As Cities Eliminate Parking Minimums, Congress Considers Getting in on the Reform
The Dallas office of Better Block, an urban design non-profit, overlooks what Krista Nightengale calls “a sea of gray” — parking lots that sit empty almost all week long. “It’s not a lovely space, where you want to be outside,” says Nightengale, the group’s executive director.
Better Block has worked with communities to transform lots just like the one into pop-up plazas and parklets, which prioritize pedestrians over cars. “Whenever we’re doing a project, the first question we ask is, ‘Are these streets serving the people who live here, or are they serving people passing through?’” After some transformations, crime rates have dropped as people start using the new public gathering spots, basketball courts and other amenities instead of merely scurrying through the area, says Nightengale.
Over the past few years, a growing number of U.S. cities has been reconsidering laws and codes that prioritize parking spots over residents and pedestrians. Most recently, the city of Austin, Texas, got rid of zoning requirements that called for 1.5 parking spaces for every one bedroom apartment. Austin follows places like Portland and Buffalo, which was one of the first major cities in the U.S. to do away with minimum parking requirements in 2017.
This month, California Rep. Robert Garcia (D-Long Beach) introduced a bill that would limit city governments’ power to enforce minimum parking mandates. The so-called “Home for People Not Cars Act” would discourage cities from enforcing parking spot requirements for new homes and businesses built within a half-mile of public transit services..
“Across the country, more and more cities are finding a simple way to lower housing costs: increase downtown development anchored in public transit and improve the environment by removing mandatory parking minimums,” Garcia said in a press release. “Not only does eliminating parking requirements support smart growth, it reduces pollution emissions and promotes green space by promoting public transit and replacing heat-island blacktops with green spaces that improve stormwater management.”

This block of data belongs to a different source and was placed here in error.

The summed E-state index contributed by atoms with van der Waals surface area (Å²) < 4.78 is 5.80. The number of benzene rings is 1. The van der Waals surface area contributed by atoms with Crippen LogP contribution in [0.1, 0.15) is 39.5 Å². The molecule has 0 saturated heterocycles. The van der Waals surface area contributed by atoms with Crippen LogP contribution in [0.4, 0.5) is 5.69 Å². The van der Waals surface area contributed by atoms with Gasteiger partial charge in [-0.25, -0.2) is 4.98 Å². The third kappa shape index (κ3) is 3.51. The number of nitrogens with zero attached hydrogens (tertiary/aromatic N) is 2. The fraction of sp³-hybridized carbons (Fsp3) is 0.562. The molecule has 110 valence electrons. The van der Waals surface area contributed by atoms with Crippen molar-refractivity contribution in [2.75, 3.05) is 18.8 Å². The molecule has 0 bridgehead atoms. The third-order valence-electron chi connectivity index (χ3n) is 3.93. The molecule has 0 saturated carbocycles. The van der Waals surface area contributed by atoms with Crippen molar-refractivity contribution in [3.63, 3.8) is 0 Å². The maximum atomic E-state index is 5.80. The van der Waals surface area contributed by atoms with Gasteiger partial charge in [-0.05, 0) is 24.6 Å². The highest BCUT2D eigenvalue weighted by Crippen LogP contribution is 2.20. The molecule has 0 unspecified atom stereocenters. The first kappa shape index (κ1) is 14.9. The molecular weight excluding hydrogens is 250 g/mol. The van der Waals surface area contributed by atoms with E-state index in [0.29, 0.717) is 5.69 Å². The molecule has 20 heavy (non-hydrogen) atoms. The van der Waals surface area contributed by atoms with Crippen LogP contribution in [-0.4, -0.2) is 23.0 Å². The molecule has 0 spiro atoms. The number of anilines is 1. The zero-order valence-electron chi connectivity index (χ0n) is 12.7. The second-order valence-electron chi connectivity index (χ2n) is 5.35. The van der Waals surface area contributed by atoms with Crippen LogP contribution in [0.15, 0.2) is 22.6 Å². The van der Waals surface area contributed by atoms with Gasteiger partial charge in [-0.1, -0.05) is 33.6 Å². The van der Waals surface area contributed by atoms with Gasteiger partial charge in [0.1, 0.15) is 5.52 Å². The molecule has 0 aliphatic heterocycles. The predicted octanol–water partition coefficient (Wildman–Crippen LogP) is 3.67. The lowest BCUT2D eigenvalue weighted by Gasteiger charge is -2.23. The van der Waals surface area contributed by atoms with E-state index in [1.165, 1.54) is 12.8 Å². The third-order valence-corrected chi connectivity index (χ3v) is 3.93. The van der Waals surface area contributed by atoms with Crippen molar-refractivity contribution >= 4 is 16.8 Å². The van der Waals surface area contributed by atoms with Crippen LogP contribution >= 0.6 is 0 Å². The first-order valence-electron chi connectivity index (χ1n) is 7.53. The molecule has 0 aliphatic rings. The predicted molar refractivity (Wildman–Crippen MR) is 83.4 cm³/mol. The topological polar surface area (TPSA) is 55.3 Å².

The bill is similar to one that the California state legislature passed last year. That bill was itself historic in its scale, marking the first time that a state-wide parking reform has been adopted. Typically, this issue has been tackled on the local level, by city councils and planners — not state, and certainly not federal, legislators. Garcia’s bill marks the first time that parking reform has been introduced in Congress.
But legal experts say the federal bill seems unlikely to pass – it could be considered an overreach of federal authority over municipal governments. But Garcia has drawn attention to just how much space cities are wasting on parking spots in the midst of simultaneous affordable housing and climate crises.
A recent white paper by the non-profit Open Plans found that reducing parking mandates in New York City would significantly reduce the cost of building new housing. The cost of constructing a unit of parking for a unit of housing, for example, is estimated to increase rent by 17 percent.
Other studies have shown that building parking attracts more drivers – particularly when alternatives like public transit aren’t as convenient. In the U.S., passenger cars account for roughly 16 percent of the nation’s greenhouse gas emissions.
The overall goal of reforming parking policy isn’t solely to make driving and parking harder: it’s also to make walking, biking, or using transit easier. In Buffalo, for example, after the city lifted minimums, developers were able to convert old buildings into housing without having to shell out for parking garages; infill development also became easier to build when space didn’t have to be allocated for cars, says Rob Steutville, an expert with Congress for New Urbanism. “There wasn’t a whole lot of thought into what the real purpose of parking requirements was, and what they were doing to cities,” he adds.
In Dallas, Nightingale says that it just takes a few thousand dollars, alongside community engagement, to rethink how cities allocate that space. “We have shirts that say, ‘It’s hard to find parking in great places,’” she says. Sometimes, residents might initially be skeptical that taking away parking spots from churches or stores can make their neighborhoods better. But time and time again, Nightingale says, people warm up to having a communal space to gather and organically meet their neighbors. “The places that we love to go, the places we love to spend time – those were built for us, not for our cars.”